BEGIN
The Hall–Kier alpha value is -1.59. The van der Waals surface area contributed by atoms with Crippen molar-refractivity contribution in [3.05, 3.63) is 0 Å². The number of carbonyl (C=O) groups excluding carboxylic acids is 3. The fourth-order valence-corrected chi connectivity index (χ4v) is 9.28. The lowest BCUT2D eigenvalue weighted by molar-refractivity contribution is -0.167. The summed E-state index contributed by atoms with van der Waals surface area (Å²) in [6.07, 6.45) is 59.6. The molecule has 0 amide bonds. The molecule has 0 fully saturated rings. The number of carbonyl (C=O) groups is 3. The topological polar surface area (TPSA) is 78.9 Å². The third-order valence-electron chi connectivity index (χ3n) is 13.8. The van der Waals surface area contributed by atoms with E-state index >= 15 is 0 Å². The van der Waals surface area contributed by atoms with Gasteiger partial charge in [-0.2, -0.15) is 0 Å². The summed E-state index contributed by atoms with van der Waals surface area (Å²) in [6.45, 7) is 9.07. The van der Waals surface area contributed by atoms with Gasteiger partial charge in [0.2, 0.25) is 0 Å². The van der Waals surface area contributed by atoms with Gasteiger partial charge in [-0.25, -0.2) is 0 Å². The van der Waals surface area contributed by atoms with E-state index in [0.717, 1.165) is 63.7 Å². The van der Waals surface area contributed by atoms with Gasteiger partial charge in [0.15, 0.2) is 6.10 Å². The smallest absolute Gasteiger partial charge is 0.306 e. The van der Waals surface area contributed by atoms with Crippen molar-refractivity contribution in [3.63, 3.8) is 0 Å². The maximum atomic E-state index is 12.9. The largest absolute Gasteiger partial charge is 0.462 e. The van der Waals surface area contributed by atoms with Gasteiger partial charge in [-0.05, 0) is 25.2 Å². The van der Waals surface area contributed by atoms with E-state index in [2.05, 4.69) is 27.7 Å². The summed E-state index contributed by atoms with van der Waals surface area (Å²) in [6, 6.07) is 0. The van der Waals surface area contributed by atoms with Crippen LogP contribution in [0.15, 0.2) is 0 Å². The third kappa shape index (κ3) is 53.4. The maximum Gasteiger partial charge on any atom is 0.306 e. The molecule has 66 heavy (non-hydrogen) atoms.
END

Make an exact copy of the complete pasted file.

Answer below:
The Hall–Kier alpha value is -1.59. The van der Waals surface area contributed by atoms with Crippen molar-refractivity contribution in [3.05, 3.63) is 0 Å². The number of carbonyl (C=O) groups excluding carboxylic acids is 3. The fourth-order valence-corrected chi connectivity index (χ4v) is 9.28. The lowest BCUT2D eigenvalue weighted by molar-refractivity contribution is -0.167. The summed E-state index contributed by atoms with van der Waals surface area (Å²) in [6.07, 6.45) is 59.6. The molecule has 0 amide bonds. The molecule has 0 fully saturated rings. The number of carbonyl (C=O) groups is 3. The topological polar surface area (TPSA) is 78.9 Å². The third-order valence-electron chi connectivity index (χ3n) is 13.8. The van der Waals surface area contributed by atoms with E-state index >= 15 is 0 Å². The van der Waals surface area contributed by atoms with Gasteiger partial charge in [-0.2, -0.15) is 0 Å². The summed E-state index contributed by atoms with van der Waals surface area (Å²) in [6.45, 7) is 9.07. The van der Waals surface area contributed by atoms with Gasteiger partial charge in [0.2, 0.25) is 0 Å². The van der Waals surface area contributed by atoms with Gasteiger partial charge in [-0.25, -0.2) is 0 Å². The van der Waals surface area contributed by atoms with E-state index in [0.717, 1.165) is 63.7 Å². The van der Waals surface area contributed by atoms with Gasteiger partial charge in [0.15, 0.2) is 6.10 Å². The smallest absolute Gasteiger partial charge is 0.306 e. The van der Waals surface area contributed by atoms with Crippen molar-refractivity contribution in [3.63, 3.8) is 0 Å². The maximum atomic E-state index is 12.9. The largest absolute Gasteiger partial charge is 0.462 e. The van der Waals surface area contributed by atoms with Gasteiger partial charge in [-0.05, 0) is 25.2 Å². The van der Waals surface area contributed by atoms with E-state index in [2.05, 4.69) is 27.7 Å². The summed E-state index contributed by atoms with van der Waals surface area (Å²) in [6, 6.07) is 0. The van der Waals surface area contributed by atoms with Crippen LogP contribution in [0.15, 0.2) is 0 Å². The third kappa shape index (κ3) is 53.4. The maximum Gasteiger partial charge on any atom is 0.306 e. The molecule has 66 heavy (non-hydrogen) atoms.